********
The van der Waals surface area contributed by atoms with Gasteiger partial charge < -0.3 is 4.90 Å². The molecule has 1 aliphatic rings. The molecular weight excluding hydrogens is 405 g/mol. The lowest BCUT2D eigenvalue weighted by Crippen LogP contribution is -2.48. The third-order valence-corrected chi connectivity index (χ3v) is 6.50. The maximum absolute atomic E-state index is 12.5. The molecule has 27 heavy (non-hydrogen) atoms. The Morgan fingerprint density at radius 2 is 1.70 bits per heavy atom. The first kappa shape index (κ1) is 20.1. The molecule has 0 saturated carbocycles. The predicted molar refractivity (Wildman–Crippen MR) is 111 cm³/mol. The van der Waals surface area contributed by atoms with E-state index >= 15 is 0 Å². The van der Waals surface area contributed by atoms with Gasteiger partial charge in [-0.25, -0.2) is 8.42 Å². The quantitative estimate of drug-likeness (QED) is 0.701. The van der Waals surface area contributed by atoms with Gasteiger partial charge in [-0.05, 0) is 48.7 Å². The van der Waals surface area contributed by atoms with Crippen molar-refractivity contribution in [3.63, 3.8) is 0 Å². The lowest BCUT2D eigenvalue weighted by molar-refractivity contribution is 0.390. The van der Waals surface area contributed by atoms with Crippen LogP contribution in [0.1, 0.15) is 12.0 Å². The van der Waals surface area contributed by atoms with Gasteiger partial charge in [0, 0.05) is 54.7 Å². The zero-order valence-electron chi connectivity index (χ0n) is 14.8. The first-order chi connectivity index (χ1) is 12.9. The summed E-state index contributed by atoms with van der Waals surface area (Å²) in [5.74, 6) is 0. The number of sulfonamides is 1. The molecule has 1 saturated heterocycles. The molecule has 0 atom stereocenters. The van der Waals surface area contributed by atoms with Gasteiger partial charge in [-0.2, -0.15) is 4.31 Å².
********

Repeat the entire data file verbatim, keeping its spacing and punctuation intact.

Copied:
The van der Waals surface area contributed by atoms with Gasteiger partial charge < -0.3 is 4.90 Å². The molecule has 1 aliphatic rings. The molecular weight excluding hydrogens is 405 g/mol. The lowest BCUT2D eigenvalue weighted by Crippen LogP contribution is -2.48. The third-order valence-corrected chi connectivity index (χ3v) is 6.50. The maximum absolute atomic E-state index is 12.5. The molecule has 27 heavy (non-hydrogen) atoms. The Morgan fingerprint density at radius 2 is 1.70 bits per heavy atom. The first kappa shape index (κ1) is 20.1. The molecule has 0 saturated carbocycles. The predicted molar refractivity (Wildman–Crippen MR) is 111 cm³/mol. The van der Waals surface area contributed by atoms with E-state index >= 15 is 0 Å². The van der Waals surface area contributed by atoms with Gasteiger partial charge in [-0.25, -0.2) is 8.42 Å². The quantitative estimate of drug-likeness (QED) is 0.701. The van der Waals surface area contributed by atoms with Gasteiger partial charge in [-0.05, 0) is 48.7 Å². The van der Waals surface area contributed by atoms with Crippen molar-refractivity contribution in [3.63, 3.8) is 0 Å². The lowest BCUT2D eigenvalue weighted by molar-refractivity contribution is 0.390. The van der Waals surface area contributed by atoms with Crippen LogP contribution in [0.1, 0.15) is 12.0 Å². The van der Waals surface area contributed by atoms with Gasteiger partial charge in [0, 0.05) is 54.7 Å². The zero-order valence-electron chi connectivity index (χ0n) is 14.8. The first-order chi connectivity index (χ1) is 12.9. The summed E-state index contributed by atoms with van der Waals surface area (Å²) in [5.74, 6) is 0. The number of sulfonamides is 1. The molecule has 1 saturated heterocycles. The molecule has 0 atom stereocenters. The van der Waals surface area contributed by atoms with Gasteiger partial charge in [-0.2, -0.15) is 4.31 Å².